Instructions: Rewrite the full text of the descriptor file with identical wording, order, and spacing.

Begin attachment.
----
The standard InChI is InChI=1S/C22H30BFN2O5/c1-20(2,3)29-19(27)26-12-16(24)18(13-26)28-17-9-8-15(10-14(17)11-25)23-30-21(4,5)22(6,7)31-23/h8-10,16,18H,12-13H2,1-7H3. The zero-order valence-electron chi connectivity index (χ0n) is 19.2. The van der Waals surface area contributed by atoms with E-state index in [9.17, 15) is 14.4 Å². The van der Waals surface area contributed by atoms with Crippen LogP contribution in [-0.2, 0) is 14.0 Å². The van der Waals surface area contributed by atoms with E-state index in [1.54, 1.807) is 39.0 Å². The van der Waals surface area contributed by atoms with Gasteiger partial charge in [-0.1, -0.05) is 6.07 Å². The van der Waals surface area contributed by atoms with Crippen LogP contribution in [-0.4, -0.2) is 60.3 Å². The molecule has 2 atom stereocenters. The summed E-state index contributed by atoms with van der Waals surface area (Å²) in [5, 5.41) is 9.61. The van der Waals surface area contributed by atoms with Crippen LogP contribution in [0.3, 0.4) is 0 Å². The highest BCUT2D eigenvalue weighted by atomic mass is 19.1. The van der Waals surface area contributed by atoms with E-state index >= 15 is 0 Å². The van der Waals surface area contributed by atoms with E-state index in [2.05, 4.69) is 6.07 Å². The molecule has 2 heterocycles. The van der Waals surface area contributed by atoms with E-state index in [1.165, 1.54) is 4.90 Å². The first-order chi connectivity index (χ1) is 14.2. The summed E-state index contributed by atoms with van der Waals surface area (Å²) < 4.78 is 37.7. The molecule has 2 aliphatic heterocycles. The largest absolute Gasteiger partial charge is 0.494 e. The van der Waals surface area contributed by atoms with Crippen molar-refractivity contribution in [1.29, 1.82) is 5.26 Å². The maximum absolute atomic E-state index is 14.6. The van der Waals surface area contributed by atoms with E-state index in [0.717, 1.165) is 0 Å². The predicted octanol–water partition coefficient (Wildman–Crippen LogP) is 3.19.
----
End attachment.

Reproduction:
The standard InChI is InChI=1S/C22H30BFN2O5/c1-20(2,3)29-19(27)26-12-16(24)18(13-26)28-17-9-8-15(10-14(17)11-25)23-30-21(4,5)22(6,7)31-23/h8-10,16,18H,12-13H2,1-7H3. The zero-order valence-electron chi connectivity index (χ0n) is 19.2. The van der Waals surface area contributed by atoms with E-state index in [9.17, 15) is 14.4 Å². The van der Waals surface area contributed by atoms with Crippen LogP contribution in [-0.2, 0) is 14.0 Å². The van der Waals surface area contributed by atoms with E-state index in [1.54, 1.807) is 39.0 Å². The van der Waals surface area contributed by atoms with Gasteiger partial charge in [-0.1, -0.05) is 6.07 Å². The van der Waals surface area contributed by atoms with Crippen LogP contribution in [-0.4, -0.2) is 60.3 Å². The molecule has 2 atom stereocenters. The summed E-state index contributed by atoms with van der Waals surface area (Å²) in [5, 5.41) is 9.61. The van der Waals surface area contributed by atoms with Crippen LogP contribution in [0.3, 0.4) is 0 Å². The highest BCUT2D eigenvalue weighted by atomic mass is 19.1. The van der Waals surface area contributed by atoms with E-state index >= 15 is 0 Å². The van der Waals surface area contributed by atoms with E-state index in [2.05, 4.69) is 6.07 Å². The molecule has 2 heterocycles. The van der Waals surface area contributed by atoms with E-state index in [1.165, 1.54) is 4.90 Å². The first-order chi connectivity index (χ1) is 14.2. The summed E-state index contributed by atoms with van der Waals surface area (Å²) < 4.78 is 37.7. The molecule has 2 aliphatic heterocycles. The largest absolute Gasteiger partial charge is 0.494 e. The van der Waals surface area contributed by atoms with Crippen molar-refractivity contribution in [1.29, 1.82) is 5.26 Å². The maximum absolute atomic E-state index is 14.6. The van der Waals surface area contributed by atoms with E-state index in [0.717, 1.165) is 0 Å². The predicted octanol–water partition coefficient (Wildman–Crippen LogP) is 3.19.